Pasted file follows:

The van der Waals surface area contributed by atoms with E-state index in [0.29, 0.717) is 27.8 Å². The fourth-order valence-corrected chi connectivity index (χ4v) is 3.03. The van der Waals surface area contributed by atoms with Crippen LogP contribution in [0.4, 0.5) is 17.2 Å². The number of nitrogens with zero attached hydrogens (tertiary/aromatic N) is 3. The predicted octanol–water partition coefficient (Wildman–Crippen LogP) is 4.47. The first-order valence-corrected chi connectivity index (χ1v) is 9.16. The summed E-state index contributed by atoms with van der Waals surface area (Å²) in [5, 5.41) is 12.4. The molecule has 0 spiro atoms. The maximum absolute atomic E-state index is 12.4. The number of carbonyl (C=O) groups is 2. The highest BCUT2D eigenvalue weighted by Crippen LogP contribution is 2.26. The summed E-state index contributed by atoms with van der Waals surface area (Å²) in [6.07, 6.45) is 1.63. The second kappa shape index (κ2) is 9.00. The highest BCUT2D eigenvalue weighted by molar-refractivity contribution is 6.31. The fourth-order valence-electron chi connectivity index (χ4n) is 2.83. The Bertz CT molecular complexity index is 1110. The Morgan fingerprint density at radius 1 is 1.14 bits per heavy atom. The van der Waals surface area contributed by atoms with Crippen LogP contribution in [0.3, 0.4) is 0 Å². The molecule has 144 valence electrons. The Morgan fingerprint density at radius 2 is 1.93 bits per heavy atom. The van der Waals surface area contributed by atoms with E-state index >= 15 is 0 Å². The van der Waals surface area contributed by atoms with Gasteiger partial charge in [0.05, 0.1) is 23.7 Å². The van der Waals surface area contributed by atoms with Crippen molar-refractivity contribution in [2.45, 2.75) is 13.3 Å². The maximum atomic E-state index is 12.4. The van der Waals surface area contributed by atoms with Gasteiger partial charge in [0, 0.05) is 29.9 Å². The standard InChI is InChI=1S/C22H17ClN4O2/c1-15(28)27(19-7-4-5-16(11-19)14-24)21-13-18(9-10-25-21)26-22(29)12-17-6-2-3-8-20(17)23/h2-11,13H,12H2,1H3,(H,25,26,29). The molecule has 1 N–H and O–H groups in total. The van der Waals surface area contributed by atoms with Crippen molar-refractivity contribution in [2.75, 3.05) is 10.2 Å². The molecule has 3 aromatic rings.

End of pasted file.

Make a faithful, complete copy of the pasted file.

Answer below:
The van der Waals surface area contributed by atoms with E-state index in [0.29, 0.717) is 27.8 Å². The fourth-order valence-corrected chi connectivity index (χ4v) is 3.03. The van der Waals surface area contributed by atoms with Crippen LogP contribution in [0.4, 0.5) is 17.2 Å². The number of nitrogens with zero attached hydrogens (tertiary/aromatic N) is 3. The predicted octanol–water partition coefficient (Wildman–Crippen LogP) is 4.47. The first-order valence-corrected chi connectivity index (χ1v) is 9.16. The summed E-state index contributed by atoms with van der Waals surface area (Å²) in [5, 5.41) is 12.4. The molecule has 0 spiro atoms. The maximum absolute atomic E-state index is 12.4. The number of carbonyl (C=O) groups is 2. The highest BCUT2D eigenvalue weighted by Crippen LogP contribution is 2.26. The summed E-state index contributed by atoms with van der Waals surface area (Å²) in [6.07, 6.45) is 1.63. The second kappa shape index (κ2) is 9.00. The highest BCUT2D eigenvalue weighted by molar-refractivity contribution is 6.31. The fourth-order valence-electron chi connectivity index (χ4n) is 2.83. The Bertz CT molecular complexity index is 1110. The Morgan fingerprint density at radius 1 is 1.14 bits per heavy atom. The van der Waals surface area contributed by atoms with Crippen LogP contribution in [0.3, 0.4) is 0 Å². The molecule has 144 valence electrons. The Morgan fingerprint density at radius 2 is 1.93 bits per heavy atom. The van der Waals surface area contributed by atoms with E-state index >= 15 is 0 Å². The van der Waals surface area contributed by atoms with Gasteiger partial charge in [0.05, 0.1) is 23.7 Å². The van der Waals surface area contributed by atoms with Crippen molar-refractivity contribution in [2.45, 2.75) is 13.3 Å². The maximum atomic E-state index is 12.4. The van der Waals surface area contributed by atoms with Gasteiger partial charge in [0, 0.05) is 29.9 Å². The standard InChI is InChI=1S/C22H17ClN4O2/c1-15(28)27(19-7-4-5-16(11-19)14-24)21-13-18(9-10-25-21)26-22(29)12-17-6-2-3-8-20(17)23/h2-11,13H,12H2,1H3,(H,25,26,29). The molecule has 1 N–H and O–H groups in total. The van der Waals surface area contributed by atoms with Crippen molar-refractivity contribution in [2.75, 3.05) is 10.2 Å². The molecule has 3 aromatic rings.